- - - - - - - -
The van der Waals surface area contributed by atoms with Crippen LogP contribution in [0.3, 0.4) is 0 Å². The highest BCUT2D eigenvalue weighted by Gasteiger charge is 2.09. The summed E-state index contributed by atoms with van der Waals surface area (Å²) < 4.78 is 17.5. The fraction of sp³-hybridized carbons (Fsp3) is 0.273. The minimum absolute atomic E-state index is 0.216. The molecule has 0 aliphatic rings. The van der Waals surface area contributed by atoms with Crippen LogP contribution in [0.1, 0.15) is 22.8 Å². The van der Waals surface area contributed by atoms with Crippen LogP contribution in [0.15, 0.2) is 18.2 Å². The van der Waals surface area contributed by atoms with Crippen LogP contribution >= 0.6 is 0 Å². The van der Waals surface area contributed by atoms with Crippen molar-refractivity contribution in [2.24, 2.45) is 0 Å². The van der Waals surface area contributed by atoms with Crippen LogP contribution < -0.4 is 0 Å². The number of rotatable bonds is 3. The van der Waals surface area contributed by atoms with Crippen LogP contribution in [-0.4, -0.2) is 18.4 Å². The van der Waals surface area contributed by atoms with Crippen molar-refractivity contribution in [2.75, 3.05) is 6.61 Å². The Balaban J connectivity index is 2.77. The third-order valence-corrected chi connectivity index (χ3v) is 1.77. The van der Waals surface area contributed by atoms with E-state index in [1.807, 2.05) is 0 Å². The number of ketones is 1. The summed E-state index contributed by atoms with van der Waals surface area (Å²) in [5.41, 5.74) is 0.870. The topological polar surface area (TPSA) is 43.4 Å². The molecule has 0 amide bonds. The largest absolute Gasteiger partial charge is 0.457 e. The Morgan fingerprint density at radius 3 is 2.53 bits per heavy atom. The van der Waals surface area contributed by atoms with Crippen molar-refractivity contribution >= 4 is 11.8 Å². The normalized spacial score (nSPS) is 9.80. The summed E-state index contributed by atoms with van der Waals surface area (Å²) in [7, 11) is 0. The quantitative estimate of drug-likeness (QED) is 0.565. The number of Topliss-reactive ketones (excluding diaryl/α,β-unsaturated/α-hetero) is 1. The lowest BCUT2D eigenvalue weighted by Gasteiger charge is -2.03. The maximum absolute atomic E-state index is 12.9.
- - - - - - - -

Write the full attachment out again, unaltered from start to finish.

The van der Waals surface area contributed by atoms with Crippen LogP contribution in [0.3, 0.4) is 0 Å². The highest BCUT2D eigenvalue weighted by Gasteiger charge is 2.09. The summed E-state index contributed by atoms with van der Waals surface area (Å²) < 4.78 is 17.5. The fraction of sp³-hybridized carbons (Fsp3) is 0.273. The minimum absolute atomic E-state index is 0.216. The molecule has 0 aliphatic rings. The van der Waals surface area contributed by atoms with Crippen LogP contribution in [0.1, 0.15) is 22.8 Å². The van der Waals surface area contributed by atoms with Crippen LogP contribution in [0.15, 0.2) is 18.2 Å². The van der Waals surface area contributed by atoms with Crippen LogP contribution >= 0.6 is 0 Å². The van der Waals surface area contributed by atoms with Crippen molar-refractivity contribution in [2.24, 2.45) is 0 Å². The van der Waals surface area contributed by atoms with Crippen LogP contribution < -0.4 is 0 Å². The number of rotatable bonds is 3. The van der Waals surface area contributed by atoms with Crippen LogP contribution in [-0.4, -0.2) is 18.4 Å². The van der Waals surface area contributed by atoms with Crippen molar-refractivity contribution in [2.75, 3.05) is 6.61 Å². The Balaban J connectivity index is 2.77. The third-order valence-corrected chi connectivity index (χ3v) is 1.77. The van der Waals surface area contributed by atoms with E-state index in [1.807, 2.05) is 0 Å². The number of ketones is 1. The summed E-state index contributed by atoms with van der Waals surface area (Å²) in [5.41, 5.74) is 0.870. The topological polar surface area (TPSA) is 43.4 Å². The molecule has 0 amide bonds. The largest absolute Gasteiger partial charge is 0.457 e. The Morgan fingerprint density at radius 3 is 2.53 bits per heavy atom. The van der Waals surface area contributed by atoms with Crippen molar-refractivity contribution >= 4 is 11.8 Å². The normalized spacial score (nSPS) is 9.80. The summed E-state index contributed by atoms with van der Waals surface area (Å²) in [7, 11) is 0. The quantitative estimate of drug-likeness (QED) is 0.565. The number of Topliss-reactive ketones (excluding diaryl/α,β-unsaturated/α-hetero) is 1. The lowest BCUT2D eigenvalue weighted by Gasteiger charge is -2.03. The maximum absolute atomic E-state index is 12.9.